Indeed, surveying Chicago politics over the long term reveals a political history shaped, for the most part, by conflicts over substantive issues and by the representation of substantive interests. From Chicago's initial incorporation, as a town in 1833 and as a city in 1837, until the Civil War, the city's politics hinged on two efforts that would remain crucial even as other issues supplemented them later: building a physical infrastructure to make a rapidly growing city economically viable, on the one hand, and attracting outside investments in Chicago's development, on the other. The first goal required the city to build streets, bridges, sidewalks, schools, and the water works and sewer system. The second involved persuading the state and federal governments and private capitalists from the East to invest in the transportation links, especially railroad connections, that enabled Chicago to become the nation's primary market for corn, wheat, and lumber by the outbreak of the Civil War. Both efforts were the projects of a “booster” elite of eastern migrants, who had made very speculative investments in Chicago's real estate and therefore depended on the growth of the city's economy. Before the 1860s, these boosters dominated local politics. They served as mayors, in the city council, and on the independent boards that administered the water, sewer, and school systems. More of them were Democrats than Whigs, but the party distinction was unimportant in local politics, mainly because the boosters thought it was important to present a united front to the outside investors they were trying to attract.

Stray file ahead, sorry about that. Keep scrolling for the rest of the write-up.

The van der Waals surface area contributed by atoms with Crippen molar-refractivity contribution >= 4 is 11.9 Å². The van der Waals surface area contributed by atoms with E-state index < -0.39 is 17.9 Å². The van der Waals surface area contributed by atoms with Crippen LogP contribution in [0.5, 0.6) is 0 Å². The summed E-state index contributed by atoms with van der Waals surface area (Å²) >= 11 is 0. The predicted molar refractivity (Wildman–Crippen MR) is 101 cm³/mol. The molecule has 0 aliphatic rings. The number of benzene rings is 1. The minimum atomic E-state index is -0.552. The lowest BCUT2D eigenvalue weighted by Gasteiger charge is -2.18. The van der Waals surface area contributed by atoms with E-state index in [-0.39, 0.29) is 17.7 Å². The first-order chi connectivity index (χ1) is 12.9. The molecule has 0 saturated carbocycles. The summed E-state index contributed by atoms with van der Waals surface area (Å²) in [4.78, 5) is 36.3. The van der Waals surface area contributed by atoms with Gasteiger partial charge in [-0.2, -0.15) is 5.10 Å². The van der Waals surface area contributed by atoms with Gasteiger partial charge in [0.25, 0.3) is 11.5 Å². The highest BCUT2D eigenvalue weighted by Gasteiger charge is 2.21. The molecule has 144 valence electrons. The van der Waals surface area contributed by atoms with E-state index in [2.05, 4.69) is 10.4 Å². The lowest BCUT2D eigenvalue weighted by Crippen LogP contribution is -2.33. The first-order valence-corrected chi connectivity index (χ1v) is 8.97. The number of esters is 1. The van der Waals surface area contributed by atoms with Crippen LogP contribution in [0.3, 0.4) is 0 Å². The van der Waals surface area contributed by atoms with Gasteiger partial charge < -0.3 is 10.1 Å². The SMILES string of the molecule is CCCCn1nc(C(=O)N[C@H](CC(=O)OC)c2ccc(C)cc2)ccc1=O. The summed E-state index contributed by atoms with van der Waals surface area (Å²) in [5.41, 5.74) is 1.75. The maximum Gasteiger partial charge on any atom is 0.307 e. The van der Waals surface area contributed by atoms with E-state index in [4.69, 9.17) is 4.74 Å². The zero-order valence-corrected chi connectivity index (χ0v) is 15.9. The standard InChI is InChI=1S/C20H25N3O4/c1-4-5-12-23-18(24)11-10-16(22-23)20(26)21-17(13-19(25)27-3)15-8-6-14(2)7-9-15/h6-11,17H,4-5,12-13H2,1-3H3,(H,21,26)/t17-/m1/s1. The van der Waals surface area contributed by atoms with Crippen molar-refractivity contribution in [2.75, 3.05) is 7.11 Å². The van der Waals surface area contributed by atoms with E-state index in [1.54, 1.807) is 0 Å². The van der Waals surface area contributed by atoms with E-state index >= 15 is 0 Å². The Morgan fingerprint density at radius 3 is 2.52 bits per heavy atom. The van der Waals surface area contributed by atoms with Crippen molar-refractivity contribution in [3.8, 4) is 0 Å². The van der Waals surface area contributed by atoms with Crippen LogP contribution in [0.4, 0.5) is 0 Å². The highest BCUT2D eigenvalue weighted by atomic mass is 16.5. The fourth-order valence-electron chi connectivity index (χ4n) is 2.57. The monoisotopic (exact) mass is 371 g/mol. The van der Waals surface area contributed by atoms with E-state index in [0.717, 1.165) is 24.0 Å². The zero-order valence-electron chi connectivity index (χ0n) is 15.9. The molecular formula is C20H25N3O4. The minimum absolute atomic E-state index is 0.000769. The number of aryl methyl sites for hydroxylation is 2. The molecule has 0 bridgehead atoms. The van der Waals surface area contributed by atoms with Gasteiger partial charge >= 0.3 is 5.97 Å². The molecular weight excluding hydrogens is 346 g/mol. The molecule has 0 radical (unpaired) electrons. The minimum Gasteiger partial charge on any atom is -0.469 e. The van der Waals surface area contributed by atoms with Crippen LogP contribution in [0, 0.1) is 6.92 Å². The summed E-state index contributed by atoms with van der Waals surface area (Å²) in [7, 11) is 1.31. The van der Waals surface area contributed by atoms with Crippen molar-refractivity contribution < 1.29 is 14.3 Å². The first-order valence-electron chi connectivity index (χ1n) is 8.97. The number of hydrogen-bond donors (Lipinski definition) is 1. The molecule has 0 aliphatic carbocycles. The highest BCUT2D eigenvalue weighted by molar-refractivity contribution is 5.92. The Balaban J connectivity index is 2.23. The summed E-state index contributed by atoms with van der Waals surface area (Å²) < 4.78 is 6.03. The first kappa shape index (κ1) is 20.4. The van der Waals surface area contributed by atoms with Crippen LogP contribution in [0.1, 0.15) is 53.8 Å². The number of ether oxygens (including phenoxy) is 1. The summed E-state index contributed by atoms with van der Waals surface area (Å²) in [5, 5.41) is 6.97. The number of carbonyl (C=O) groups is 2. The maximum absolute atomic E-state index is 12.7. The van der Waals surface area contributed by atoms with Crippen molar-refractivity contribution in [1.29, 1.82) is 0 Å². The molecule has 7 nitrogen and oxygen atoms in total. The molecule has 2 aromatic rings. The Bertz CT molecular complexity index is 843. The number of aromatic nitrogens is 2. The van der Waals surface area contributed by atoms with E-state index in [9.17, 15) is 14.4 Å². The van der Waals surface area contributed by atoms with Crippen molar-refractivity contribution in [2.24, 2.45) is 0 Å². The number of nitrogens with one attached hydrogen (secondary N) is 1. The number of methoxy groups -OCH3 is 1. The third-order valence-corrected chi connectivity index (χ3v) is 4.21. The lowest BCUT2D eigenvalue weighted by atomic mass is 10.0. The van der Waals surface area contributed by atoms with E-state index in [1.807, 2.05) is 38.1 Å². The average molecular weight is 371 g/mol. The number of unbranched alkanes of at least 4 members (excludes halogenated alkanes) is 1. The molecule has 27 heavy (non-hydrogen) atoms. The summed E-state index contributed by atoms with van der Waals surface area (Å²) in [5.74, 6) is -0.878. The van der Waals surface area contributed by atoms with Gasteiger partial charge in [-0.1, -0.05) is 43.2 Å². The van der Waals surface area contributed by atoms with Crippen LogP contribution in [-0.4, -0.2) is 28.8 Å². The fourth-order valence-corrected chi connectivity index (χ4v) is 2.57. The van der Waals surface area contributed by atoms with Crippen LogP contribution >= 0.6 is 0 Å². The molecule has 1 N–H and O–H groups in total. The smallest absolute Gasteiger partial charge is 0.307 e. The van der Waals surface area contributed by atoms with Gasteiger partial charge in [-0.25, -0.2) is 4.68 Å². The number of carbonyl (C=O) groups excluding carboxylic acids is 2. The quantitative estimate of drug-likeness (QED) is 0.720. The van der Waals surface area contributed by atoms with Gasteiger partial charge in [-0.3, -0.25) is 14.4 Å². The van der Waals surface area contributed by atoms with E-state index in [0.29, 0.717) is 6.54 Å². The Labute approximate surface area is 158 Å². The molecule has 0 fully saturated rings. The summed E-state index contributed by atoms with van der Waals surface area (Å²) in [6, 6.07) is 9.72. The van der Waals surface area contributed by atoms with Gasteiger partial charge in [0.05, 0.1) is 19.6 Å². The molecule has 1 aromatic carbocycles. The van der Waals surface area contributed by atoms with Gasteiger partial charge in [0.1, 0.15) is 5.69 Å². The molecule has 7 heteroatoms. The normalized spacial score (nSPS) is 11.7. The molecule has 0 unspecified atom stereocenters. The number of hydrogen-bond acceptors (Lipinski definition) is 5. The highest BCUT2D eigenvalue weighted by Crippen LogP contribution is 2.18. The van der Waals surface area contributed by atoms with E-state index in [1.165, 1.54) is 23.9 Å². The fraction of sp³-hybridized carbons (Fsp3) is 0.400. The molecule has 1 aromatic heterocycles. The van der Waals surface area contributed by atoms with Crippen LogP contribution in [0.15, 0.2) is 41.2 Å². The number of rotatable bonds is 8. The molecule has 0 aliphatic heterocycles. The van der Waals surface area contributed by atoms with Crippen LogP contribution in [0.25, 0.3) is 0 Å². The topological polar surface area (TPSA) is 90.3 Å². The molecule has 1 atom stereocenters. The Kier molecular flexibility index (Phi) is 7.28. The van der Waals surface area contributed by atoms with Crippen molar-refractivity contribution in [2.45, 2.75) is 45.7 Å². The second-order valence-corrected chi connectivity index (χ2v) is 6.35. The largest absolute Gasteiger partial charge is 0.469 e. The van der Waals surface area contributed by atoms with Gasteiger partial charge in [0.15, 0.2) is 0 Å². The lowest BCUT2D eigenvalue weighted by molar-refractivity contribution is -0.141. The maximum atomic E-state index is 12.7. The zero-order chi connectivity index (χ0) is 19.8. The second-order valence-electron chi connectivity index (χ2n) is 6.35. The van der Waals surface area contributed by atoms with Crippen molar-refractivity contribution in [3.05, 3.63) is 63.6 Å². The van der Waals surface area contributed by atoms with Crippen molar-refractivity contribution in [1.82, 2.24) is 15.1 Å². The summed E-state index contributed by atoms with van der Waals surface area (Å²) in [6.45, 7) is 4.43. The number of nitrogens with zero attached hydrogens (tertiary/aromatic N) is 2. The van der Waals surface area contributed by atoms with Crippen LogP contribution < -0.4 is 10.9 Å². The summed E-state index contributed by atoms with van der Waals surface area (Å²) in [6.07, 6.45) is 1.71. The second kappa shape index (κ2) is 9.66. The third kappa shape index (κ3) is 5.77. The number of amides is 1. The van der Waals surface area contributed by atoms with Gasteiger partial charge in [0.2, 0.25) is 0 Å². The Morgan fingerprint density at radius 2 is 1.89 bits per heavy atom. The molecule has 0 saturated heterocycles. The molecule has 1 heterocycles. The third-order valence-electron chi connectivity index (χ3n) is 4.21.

The leading politician of the “booster” era was John Wentworth (known as “Long John” because of his height), who edited the Chicago Democrat, represented Chicago in Congress for six terms between 1843 and 1867, and served as mayor (for one-year terms) in 1857 and 1860. Almost alone among the city's political leaders at this time, Wentworth appealed to voters with a populistic, Jacksonian rhetoric attacking such “special privileges” of wealthy “monopolists” as the operation of state-chartered banks. Wentworth's opposition to the pro-slavery Southerners who increasingly dominated the national Democratic Party led him to join the Republican Party when it was formed in 1856.